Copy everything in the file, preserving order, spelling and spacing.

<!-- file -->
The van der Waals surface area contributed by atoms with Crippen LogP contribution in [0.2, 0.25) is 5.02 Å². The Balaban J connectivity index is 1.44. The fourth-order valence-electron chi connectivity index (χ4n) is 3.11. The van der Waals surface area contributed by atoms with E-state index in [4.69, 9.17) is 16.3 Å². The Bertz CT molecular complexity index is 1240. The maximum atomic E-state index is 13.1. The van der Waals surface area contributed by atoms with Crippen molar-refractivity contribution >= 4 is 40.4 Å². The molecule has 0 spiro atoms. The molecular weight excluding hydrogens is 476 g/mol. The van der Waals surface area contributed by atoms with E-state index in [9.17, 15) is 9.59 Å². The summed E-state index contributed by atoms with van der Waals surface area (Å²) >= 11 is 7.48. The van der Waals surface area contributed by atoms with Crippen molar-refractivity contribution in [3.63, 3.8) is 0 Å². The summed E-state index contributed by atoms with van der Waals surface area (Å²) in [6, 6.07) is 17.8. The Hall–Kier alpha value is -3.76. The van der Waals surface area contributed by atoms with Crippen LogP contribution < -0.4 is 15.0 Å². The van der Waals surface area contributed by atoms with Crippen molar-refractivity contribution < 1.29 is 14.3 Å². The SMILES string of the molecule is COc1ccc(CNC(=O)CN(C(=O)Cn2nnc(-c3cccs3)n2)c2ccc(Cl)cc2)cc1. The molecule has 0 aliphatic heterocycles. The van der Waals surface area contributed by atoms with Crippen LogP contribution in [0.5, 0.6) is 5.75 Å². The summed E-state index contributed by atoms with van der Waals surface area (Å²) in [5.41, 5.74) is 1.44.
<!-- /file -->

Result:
The van der Waals surface area contributed by atoms with Crippen LogP contribution in [0.2, 0.25) is 5.02 Å². The Balaban J connectivity index is 1.44. The fourth-order valence-electron chi connectivity index (χ4n) is 3.11. The van der Waals surface area contributed by atoms with E-state index in [4.69, 9.17) is 16.3 Å². The Bertz CT molecular complexity index is 1240. The maximum atomic E-state index is 13.1. The van der Waals surface area contributed by atoms with Crippen molar-refractivity contribution >= 4 is 40.4 Å². The molecule has 0 spiro atoms. The molecular weight excluding hydrogens is 476 g/mol. The van der Waals surface area contributed by atoms with E-state index in [9.17, 15) is 9.59 Å². The summed E-state index contributed by atoms with van der Waals surface area (Å²) >= 11 is 7.48. The van der Waals surface area contributed by atoms with Crippen molar-refractivity contribution in [3.63, 3.8) is 0 Å². The summed E-state index contributed by atoms with van der Waals surface area (Å²) in [6, 6.07) is 17.8. The Hall–Kier alpha value is -3.76. The van der Waals surface area contributed by atoms with Crippen LogP contribution < -0.4 is 15.0 Å². The van der Waals surface area contributed by atoms with Crippen molar-refractivity contribution < 1.29 is 14.3 Å². The SMILES string of the molecule is COc1ccc(CNC(=O)CN(C(=O)Cn2nnc(-c3cccs3)n2)c2ccc(Cl)cc2)cc1. The molecule has 0 aliphatic heterocycles. The van der Waals surface area contributed by atoms with Crippen LogP contribution in [0.5, 0.6) is 5.75 Å². The summed E-state index contributed by atoms with van der Waals surface area (Å²) in [5.41, 5.74) is 1.44.